Not unexpectedly York Liberal Democrats have announced that they are entering into a “partnership” with the York Green Party to run the York Council. Together the two groups can command a majority of the votes on the new Council.
it was perhaps too much to expect that the new administration would have some policy announcements to underpin the “happy families” photographs. They may be right to adopt a cautious approach although there are pressing issues to be addressed not least those relating to empty property, strategic planning, financial strategy and hiccups in leisure programmes.
As a minimum we would have expected the two parties to have issued a statement indicting how the new authority would be managed. We await confirmation that they will attempt to re-introduce all party decision making committees for example.
There is also the “elephant in the room”. Lack of transparency has been a hallmark of the York Council for the last 8 years. The Council has become semi detached from people who live in the City. Assurances that this will change in the future are needed before any new officials take office on 22nd May.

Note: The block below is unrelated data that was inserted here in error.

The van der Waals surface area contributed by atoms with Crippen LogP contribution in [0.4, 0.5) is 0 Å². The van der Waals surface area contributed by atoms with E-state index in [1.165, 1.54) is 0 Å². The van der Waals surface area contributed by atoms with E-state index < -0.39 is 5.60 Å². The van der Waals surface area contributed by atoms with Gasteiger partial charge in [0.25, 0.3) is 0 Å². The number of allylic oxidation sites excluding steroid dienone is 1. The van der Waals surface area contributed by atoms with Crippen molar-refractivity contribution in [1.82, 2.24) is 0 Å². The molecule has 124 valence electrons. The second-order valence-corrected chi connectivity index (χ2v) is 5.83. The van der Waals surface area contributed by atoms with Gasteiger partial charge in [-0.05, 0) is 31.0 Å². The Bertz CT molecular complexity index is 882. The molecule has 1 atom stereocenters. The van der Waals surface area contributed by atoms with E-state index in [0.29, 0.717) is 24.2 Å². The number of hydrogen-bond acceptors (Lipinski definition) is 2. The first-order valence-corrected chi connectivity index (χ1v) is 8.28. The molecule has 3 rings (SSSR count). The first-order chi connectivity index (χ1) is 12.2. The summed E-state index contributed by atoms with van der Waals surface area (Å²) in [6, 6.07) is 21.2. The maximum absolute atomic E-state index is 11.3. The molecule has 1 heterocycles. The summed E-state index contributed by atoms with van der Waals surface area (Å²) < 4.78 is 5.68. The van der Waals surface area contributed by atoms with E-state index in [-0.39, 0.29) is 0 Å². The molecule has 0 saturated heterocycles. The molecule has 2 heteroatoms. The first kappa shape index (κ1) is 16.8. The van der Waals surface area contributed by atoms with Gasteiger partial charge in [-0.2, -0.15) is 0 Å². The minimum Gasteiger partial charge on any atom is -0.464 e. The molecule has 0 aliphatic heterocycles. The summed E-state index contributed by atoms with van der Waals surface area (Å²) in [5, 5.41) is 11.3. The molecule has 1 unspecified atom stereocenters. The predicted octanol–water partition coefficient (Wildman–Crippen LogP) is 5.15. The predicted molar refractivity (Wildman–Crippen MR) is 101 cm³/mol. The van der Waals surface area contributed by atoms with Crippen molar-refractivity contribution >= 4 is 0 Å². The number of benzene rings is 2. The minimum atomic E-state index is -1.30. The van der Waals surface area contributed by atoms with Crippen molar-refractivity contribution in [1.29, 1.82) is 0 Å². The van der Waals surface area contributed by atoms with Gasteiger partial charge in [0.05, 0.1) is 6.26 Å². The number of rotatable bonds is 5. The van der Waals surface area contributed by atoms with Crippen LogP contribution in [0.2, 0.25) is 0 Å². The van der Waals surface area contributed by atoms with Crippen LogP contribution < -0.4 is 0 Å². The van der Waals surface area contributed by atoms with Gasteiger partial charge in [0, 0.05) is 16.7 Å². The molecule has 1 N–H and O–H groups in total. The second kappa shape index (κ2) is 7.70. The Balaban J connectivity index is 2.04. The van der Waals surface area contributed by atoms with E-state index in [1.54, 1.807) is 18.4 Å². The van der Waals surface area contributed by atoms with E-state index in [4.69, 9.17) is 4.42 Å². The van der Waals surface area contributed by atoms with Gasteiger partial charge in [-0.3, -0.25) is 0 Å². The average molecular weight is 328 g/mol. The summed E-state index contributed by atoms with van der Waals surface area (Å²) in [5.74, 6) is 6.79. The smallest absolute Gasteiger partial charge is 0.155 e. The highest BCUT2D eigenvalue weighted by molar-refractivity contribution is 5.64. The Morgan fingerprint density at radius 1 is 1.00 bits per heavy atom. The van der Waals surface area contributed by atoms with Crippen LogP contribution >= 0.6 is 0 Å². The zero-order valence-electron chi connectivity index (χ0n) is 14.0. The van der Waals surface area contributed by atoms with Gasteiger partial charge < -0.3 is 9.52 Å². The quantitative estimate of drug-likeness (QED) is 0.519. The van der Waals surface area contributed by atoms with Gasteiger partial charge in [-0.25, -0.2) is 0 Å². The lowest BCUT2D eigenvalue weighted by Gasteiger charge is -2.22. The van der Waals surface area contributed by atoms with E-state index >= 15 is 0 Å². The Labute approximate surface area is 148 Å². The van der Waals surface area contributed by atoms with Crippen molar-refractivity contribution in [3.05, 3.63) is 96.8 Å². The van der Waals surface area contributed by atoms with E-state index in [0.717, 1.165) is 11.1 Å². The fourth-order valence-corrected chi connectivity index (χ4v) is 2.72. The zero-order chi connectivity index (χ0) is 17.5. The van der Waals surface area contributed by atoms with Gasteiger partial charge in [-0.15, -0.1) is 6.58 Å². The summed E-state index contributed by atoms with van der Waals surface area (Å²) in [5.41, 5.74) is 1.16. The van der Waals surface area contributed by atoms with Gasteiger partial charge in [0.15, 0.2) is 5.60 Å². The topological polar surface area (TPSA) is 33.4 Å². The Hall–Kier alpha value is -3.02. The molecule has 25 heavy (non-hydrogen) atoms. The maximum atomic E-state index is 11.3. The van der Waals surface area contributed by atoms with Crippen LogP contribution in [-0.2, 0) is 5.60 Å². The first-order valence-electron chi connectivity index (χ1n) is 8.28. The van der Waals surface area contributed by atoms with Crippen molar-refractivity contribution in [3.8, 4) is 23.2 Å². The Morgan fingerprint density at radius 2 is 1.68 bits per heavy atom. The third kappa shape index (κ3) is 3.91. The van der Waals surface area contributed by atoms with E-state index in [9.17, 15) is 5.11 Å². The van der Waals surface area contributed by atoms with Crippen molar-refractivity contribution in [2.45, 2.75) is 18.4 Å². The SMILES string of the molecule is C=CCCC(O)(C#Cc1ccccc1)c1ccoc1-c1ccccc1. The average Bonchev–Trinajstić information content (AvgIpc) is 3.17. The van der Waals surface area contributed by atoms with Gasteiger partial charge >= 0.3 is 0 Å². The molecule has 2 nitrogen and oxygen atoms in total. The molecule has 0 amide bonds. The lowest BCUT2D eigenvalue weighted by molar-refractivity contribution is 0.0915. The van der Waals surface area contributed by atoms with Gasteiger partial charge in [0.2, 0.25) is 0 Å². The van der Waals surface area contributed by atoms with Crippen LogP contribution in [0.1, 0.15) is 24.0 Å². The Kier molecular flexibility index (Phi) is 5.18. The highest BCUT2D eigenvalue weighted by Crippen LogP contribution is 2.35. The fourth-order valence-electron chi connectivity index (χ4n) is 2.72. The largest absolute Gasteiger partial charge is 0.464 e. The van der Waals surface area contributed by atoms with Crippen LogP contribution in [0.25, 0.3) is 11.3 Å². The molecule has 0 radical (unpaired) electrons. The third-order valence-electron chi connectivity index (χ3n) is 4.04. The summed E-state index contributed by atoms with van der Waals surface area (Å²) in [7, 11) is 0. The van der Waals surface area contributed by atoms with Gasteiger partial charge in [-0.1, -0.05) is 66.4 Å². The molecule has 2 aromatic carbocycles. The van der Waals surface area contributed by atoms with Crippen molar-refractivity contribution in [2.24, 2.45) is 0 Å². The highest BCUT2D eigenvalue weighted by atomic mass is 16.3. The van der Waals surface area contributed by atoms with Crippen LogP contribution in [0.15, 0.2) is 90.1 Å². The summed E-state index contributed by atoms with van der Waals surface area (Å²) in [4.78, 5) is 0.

NB. The Liberal Democrat Group has not announced who its officers will be for the forthcoming year. The Leader of the Group would also expect to become Leader of the Council next week, so there is a certain amount of urgency.
The LibDems emerged from Thursday’s elections with the most seats. …..but they are short of an overall majority.
The onus will be on their Leader Keith Aspden to negotiate a programme which will guide the City through, what are likely to be, 4 challenging years.
He would be wise to pause for thought. The immediate aftermath
of a successful election – and the hyperbole that surrounds it – doesn’t always
provide the best environment for considered decision making.
There is, however, an element of urgency. Towards the end of
the last coalition administration growing tensions were evident. They weren’t restricted
to the, rapidly disintegrating, Tory group members. Decisions were put on the back
burner while some long held LibDem polices were jettisoned.
That needs to change quickly.
If a coalition arrangement is to continue, then the only two
groups which could together commend a majority in the Council chamber are the LibDems
and the Green Party.
The latter are not
famous for their tight discipline and consistency. But it could work if a policy
programme could be agreed. If they are to negotiate, then the Greens must not
overplay their hand. They remain a small party with limited electoral appeal. They
need to identify a small number of policy areas where tangible change – and improvement
– is deliverable. It will mean some realism about what is possible given the financial
constraints placed on the Council.
There are two areas where there may be common ground between
the two parties.
The first relates to the way in which the Council does its business.
The “Strong Leader” executive model may